Cox and Forkum, you will be missed (cartoon via Gates of Vienna)
We all know what this resolution is all about, and what the Ramadan iftar dinners at the Pentagon and the White House are all about. All are designed to reassure Muslims that we know that Islam is a religion of peace, and that Islam has nothing to do with jihadist terrorism. In fact, this resolution, and those iftars, are caused by jihad terrorism; if Islamic terrorism weren't an international phenomenon, and if the United States weren't engaged in efforts, however ill-conceived and wrongheaded, to defend ourselves against that terrorism, there would be no need for such initiatives at all. The need for them arises out of a sense of guilt, tinged with fear: yes, we've got our troops in two Muslim countries, but we know you chaps aren't all bad, eh wot, and you've got a grand religion there, and...please don't hate us.
Instead of passing resolutions congratulations Muslims for Ramadan, and instead of holding iftar dinners in the Pentagon and the White House -- or at very least in addition to doing so -- the U.S. ought to be placing responsibility where it actually lies. Where are the Congressional resolutions calling upon Muslim groups in America to renounce Sharia and political Islam, and to institute comprehensive, transparent programs teaching against Islamic supremacism in U.S. mosques and Muslim schools? Where are the Congressional resolutions calling upon Muslims in the U.S. to condemn not just "terrorism," but Al-Qaeda, Hamas, Hizballah, and other jihad terror groups, and to back up their condemnations with active cooperation with anti-terror efforts?
The Republicans who voted "present" on the Ramadan resolution don't say any of this. But I suspect that some were thinking it.
Forty-one Republicans, more than 20 percent of the caucus, and one Democrat voted “present” on a resolution recognizing the commencement of Ramadan on Tuesday.
The 42 lawmakers make up more than 10 percent of the members voting on the resolution. There were zero “no” votes, and 14 members did not vote.
The resolution recognized “the Islamic faith as one of the great religions of the world,” rejected “hatred, bigotry and violence directed against Muslims, both in the United States and worldwide” and “[commended] Muslims in the United States and across the globe who have privately and publicly rejected interpretations and movements of Islam that justify and encourage hatred, violence and terror.”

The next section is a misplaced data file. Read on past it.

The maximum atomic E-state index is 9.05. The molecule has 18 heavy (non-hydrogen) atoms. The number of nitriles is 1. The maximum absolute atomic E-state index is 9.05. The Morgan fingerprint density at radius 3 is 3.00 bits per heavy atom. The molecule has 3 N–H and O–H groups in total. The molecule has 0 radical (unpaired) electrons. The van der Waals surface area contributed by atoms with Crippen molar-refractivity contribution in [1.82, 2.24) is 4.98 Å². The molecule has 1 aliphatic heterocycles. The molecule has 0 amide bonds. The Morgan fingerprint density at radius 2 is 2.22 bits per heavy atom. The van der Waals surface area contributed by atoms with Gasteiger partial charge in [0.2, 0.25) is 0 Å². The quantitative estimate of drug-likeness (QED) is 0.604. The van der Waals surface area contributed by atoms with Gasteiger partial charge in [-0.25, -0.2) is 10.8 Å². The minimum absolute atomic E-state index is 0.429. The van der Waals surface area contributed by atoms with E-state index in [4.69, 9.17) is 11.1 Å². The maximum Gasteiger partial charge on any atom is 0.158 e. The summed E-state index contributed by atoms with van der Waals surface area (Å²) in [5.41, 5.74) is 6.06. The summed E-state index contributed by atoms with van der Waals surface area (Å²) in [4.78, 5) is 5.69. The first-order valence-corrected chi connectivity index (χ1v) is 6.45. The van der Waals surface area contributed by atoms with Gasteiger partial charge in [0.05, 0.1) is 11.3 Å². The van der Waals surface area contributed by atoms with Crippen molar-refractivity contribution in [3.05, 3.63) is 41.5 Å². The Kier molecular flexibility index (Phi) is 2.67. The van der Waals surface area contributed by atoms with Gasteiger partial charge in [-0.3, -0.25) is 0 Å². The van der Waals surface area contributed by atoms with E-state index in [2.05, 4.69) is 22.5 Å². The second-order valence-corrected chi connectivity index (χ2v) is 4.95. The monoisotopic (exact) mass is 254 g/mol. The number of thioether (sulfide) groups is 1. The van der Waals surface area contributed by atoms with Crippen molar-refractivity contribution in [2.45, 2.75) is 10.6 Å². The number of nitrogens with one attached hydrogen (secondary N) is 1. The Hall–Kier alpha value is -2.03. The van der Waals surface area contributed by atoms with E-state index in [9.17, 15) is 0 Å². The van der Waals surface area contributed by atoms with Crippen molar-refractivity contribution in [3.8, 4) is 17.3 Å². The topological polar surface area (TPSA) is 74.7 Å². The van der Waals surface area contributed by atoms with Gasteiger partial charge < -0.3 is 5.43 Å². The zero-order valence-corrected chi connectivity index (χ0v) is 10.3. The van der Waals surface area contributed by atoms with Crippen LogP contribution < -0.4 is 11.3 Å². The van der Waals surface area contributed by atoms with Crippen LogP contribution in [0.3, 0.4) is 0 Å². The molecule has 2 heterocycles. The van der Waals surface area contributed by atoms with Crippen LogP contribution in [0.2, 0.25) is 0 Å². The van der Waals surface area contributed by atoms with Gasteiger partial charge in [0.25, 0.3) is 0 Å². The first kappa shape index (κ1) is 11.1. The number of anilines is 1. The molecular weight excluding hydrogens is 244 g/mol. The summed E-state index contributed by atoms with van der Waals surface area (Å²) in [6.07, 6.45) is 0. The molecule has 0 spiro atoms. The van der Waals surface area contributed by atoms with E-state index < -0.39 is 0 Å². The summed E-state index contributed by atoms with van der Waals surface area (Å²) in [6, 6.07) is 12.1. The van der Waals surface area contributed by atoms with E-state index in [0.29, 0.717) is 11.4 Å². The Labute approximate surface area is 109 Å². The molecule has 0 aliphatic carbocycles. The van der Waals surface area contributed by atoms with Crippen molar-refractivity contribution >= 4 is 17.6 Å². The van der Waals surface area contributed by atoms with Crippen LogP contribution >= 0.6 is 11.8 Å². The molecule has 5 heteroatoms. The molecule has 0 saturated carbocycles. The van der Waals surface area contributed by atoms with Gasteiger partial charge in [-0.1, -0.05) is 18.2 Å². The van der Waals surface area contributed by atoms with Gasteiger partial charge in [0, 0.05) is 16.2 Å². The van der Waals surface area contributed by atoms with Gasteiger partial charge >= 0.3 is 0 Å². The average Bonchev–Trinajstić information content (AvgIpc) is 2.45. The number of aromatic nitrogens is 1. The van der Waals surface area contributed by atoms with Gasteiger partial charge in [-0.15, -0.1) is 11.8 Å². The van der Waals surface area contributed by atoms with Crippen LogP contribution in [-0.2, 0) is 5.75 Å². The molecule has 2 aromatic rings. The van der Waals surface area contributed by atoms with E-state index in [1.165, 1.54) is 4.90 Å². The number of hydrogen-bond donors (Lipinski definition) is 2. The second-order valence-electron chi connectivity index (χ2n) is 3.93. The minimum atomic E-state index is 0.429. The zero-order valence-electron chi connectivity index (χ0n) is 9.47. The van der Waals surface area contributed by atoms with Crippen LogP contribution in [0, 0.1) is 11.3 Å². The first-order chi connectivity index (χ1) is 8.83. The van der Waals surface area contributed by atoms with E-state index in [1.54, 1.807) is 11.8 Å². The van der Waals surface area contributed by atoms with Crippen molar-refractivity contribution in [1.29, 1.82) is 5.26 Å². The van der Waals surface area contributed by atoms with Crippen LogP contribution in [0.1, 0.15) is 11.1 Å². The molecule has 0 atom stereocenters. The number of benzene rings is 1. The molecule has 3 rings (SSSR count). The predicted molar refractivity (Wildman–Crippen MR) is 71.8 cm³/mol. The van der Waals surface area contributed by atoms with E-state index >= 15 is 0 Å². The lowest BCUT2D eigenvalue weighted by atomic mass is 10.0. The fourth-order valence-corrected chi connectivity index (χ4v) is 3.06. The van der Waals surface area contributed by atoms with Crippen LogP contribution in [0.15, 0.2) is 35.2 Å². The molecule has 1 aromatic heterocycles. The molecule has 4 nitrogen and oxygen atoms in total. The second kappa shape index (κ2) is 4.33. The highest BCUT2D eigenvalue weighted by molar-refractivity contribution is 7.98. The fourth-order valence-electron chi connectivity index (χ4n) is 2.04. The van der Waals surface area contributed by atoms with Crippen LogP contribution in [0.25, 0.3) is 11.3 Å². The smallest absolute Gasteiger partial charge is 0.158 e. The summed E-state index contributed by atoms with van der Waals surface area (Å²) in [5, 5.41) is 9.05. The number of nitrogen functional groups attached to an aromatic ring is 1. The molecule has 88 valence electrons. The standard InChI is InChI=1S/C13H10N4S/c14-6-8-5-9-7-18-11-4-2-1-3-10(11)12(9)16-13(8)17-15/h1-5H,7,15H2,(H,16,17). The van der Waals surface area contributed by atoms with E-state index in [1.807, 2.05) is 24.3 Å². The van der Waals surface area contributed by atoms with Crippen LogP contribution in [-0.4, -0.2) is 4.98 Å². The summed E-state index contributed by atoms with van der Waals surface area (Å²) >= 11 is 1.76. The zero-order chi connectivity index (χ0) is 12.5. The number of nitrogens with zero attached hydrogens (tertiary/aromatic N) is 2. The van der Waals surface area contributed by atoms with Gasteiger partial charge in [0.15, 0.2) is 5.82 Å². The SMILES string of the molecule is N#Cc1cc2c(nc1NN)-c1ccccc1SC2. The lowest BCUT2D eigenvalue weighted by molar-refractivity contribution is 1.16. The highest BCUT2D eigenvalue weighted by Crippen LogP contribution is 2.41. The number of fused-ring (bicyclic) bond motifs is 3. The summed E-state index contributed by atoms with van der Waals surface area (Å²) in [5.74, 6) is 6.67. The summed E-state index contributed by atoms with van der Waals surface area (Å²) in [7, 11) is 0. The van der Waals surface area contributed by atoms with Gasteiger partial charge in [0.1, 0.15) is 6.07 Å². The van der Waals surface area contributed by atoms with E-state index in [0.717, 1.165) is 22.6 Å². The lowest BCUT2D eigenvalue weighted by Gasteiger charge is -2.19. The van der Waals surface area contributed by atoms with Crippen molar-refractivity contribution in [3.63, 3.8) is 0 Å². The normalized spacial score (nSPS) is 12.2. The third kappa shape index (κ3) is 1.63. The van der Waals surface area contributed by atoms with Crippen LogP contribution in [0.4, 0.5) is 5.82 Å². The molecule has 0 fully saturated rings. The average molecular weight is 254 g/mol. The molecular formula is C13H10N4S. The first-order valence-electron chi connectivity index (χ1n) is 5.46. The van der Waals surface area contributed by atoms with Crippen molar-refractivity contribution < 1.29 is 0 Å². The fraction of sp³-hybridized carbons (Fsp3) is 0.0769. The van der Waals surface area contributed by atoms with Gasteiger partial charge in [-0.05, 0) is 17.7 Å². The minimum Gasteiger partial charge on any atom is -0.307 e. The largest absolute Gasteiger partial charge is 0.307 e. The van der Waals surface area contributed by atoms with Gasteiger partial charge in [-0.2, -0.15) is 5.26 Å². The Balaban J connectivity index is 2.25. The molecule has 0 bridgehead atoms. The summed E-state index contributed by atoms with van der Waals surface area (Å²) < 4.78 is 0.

Rep. Tom Tancredo (R-Colo.) dismissed the resolution as political correctness gone too far.
“This resolution is an example of the degree to which political correctness has captured the political and media elite in this country,” Tancredo said. “I am not opposed to commending any religion for their faith. The problem is that any attempt to do so for Jews or Christians is immediately condemned as ‘breaching’ the non-existent line between church and state by the same elite.”
Rep. Mike Pence (R-Ind.) said, “I voted ‘present’ because I read somewhere that Congress shall make no law respecting the establishment of religion.”
Joining Tancredo in his “present” vote were Republican Reps. Robert Aderholt (Ala.), Todd Akin (Mo.), Gresham Barrett (S.C.), Jo Bonner (Ala.), Mary Bono (Calif.), Paul Broun (Ga.), Ginny Brown-Waite (Fla.), Michael Burgess (Texas), Steve Buyer (Ind.), John Carter (Texas), Mike Conaway (Texas), Nathan Deal (Ga.), Terry Everett (Ala.), Mary Fallin (Okla.), Randy Forbes (Va.), Trent Franks (Ariz.), Scott Garrett (N.J.), Louie Gohmert (Texas), Virgil Goode (Va.), Kay Granger (Texas), Robin Hayes (N.C.), Sam Johnson (Texas), Jim Jordan (Ohio), Steve King (Iowa), Doug Lamborn (Colo.), Kenny Marchant (Texas), Jeff Miller (Fla.), Randy Neugebauer (Texas), Tom Price (Ga.), Mike Rogers (Ala.), Mark Souder (Ind.), Mac Thornberry (Texas), Todd Tiahrt (Kan.), Tim Walberg (Mich.), Zach Wamp (Tenn.), Dave Weldon (Fla.), Lynn Westmoreland (Ga.), Don Young (Alaska) and Bill Young (Fla.), as well as Democrat Mike McIntyre (N.C.).